Just over five years ago, TL1, the internal legal department of Toyota Motor North America (TMNA), began its march toward value with outside counsel convergence. Through RFPs and interviews, the department created its TL1 Partnering Program with about 60 firms. Next came e-billing, as the department strove to streamline, improve efficiency, and manage costs. Once equipped with the resulting, valuable pool of data generated by several years of e-billing, TL1 partnered with the Counsel Management Group (CMG) to take its pursuit of value to the next level.
“We have always been committed to delivering the highest quality legal services to our internal clients,” says Ellen Farrell, vice president and deputy general counsel. “We wanted to do a better job of managing legal fees while still meeting our quality goals.”
Using Toyota’s formal continuous improvement process PDCA (Plan, Do, Check, Act), the team devised the necessary steps to enhance its new partnering program with the application of value-based fees.
Recognizing that a common obstacle in implementing value-based fees is a lack of reliable data on the cost of legal work, TL1 partnered with CMG to analyze historical invoice data and build cost models showing how much different phases and components of work should cost, from the client’s perspective. Examples include cost per expert, per fact deposition, and per dispositive motion across various types of matters.
“The theme was already on the legal team’s mind: to leverage data to supplement their in-house experience and judgement,” says Frederick Paulmann, principal of the Counsel Management Group. “The key is to make this exercise powerful for outside counsel too. It must be viable for them, and they can use the shared information and comparative data.”
The goal was to go beyond hours times rates to forecast the expected “all-in” costs for key items of work such as depositions, expert workups, and significant motions. This information, along with TL1’s assessment of the value of these units of work within the matter, help inform the fee structure.
“Toyota are experts at process management and engineering,” Paulmann says. “This approach was a great match with the way the business runs.”
Vague scope assumptions are another obstacle to value-based fees, with clients and firms often unsure about how changes in matters should affect fee structures. The team began to track scope assumptions more effectively to move away from using hours as the prime measure and improved their ability to analyze key scope assumptions at the beginning of the budget year. This information helps articulate baseline assumptions and quantify the impact of material changes in scope proactively rather than reactively.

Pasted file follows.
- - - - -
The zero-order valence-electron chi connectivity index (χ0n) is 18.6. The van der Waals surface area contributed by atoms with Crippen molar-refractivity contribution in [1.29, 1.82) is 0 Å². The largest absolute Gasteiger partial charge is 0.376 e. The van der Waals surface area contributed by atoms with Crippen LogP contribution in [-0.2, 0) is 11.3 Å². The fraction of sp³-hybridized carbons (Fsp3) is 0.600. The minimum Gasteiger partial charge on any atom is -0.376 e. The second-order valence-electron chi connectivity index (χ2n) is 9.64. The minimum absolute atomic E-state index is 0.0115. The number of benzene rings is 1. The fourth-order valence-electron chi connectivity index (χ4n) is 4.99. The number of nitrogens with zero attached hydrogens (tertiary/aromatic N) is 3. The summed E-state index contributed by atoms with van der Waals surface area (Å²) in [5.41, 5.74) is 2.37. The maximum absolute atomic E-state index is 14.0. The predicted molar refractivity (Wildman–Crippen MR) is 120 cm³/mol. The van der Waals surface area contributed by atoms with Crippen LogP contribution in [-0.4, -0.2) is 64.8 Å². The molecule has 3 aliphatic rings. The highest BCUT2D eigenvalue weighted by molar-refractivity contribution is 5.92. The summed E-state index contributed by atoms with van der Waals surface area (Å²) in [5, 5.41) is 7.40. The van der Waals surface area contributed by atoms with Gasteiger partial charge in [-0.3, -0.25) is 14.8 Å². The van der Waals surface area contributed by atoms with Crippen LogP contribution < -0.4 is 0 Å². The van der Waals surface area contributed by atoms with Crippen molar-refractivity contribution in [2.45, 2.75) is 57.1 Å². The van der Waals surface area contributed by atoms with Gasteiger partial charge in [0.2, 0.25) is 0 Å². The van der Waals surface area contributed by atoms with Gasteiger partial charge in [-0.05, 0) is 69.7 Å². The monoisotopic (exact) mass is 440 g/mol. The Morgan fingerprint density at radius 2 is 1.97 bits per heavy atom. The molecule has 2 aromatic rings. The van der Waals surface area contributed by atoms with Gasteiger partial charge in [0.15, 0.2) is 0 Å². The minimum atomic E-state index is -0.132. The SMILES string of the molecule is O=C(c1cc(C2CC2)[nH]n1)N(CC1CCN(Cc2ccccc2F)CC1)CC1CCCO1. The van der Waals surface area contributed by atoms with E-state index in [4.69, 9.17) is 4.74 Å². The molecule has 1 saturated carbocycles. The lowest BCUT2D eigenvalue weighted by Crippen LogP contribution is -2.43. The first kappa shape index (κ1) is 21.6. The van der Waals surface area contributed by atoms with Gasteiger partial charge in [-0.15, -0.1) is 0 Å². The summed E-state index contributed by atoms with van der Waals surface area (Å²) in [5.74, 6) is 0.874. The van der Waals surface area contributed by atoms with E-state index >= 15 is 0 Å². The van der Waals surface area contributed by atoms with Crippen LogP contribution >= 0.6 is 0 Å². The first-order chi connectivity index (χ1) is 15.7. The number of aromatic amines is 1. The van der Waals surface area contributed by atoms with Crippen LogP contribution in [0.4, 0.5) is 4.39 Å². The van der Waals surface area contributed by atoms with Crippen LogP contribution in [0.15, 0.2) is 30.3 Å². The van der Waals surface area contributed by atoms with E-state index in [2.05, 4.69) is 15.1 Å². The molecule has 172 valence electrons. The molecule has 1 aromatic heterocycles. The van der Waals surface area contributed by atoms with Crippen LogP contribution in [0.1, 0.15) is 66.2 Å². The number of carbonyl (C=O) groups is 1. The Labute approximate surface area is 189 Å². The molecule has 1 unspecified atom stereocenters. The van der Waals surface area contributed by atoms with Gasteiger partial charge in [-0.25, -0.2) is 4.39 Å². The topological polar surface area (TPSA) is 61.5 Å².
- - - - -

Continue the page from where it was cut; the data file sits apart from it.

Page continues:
“This step enables us to have realistic conversations with firms, which are used to budget on a matter basis, about what can happen. Scope is especially challenging to define in alternative fee arrangements, but these expectations and goals help us focus on what needs to happen,” says Farrell.
By tracking the progress of scope assumptions on a quarterly basis, TL1 can better identify scope changes that may have a material impact on the fee structure. At year end, the fee structure can be adjusted where there was a material change in scope. This was intentional from the beginning, says Farrell, who notes, “It’s challenging to deal with variation among matters and between years, but frequent revisiting is not a fixed fee; it’s an estimate.”
Traditional budget estimates can sometimes be very law firm-centric, Paulmann adds, but notes, “It’s not a win to come in way under budget.” The team’s goal is to have scope and cost materialize to within 10 percent of initial assumptions, resulting in no change in fee structure. This has brought not only improved budget predictability but average savings of 17 percent per year.
For other in-house departments contemplating similar initiatives, Farrell advises a commitment to data and rigor as prerequisites, as well as a culture that features an appetite for change. She acknowledges that the project was an investment of time and effort but emphasizes that the gains in years two and three have returned that investment multiple times over.
“It’s a great illustration of the definition of value. It’s not just about savings on legal fees,” says Paulmann. “TL1 can track and demonstrate return on investment to the TMNA Finance department. This project captures the changes going on in the legal industry and represents the next generation of thought on legal value.”
“The progress we’ve made on value-based fees demonstrates how organizations can leverage data to help improve results for their clients and strengthen relationships with their partner firms. It’s a win-win situation, and I’m so thankful to our legal department and partners for their effort and commitment to challenge what’s possible,” concludes Sandra Phillips Rogers, general counsel, chief legal officer, and chief diversity officer of TMNA.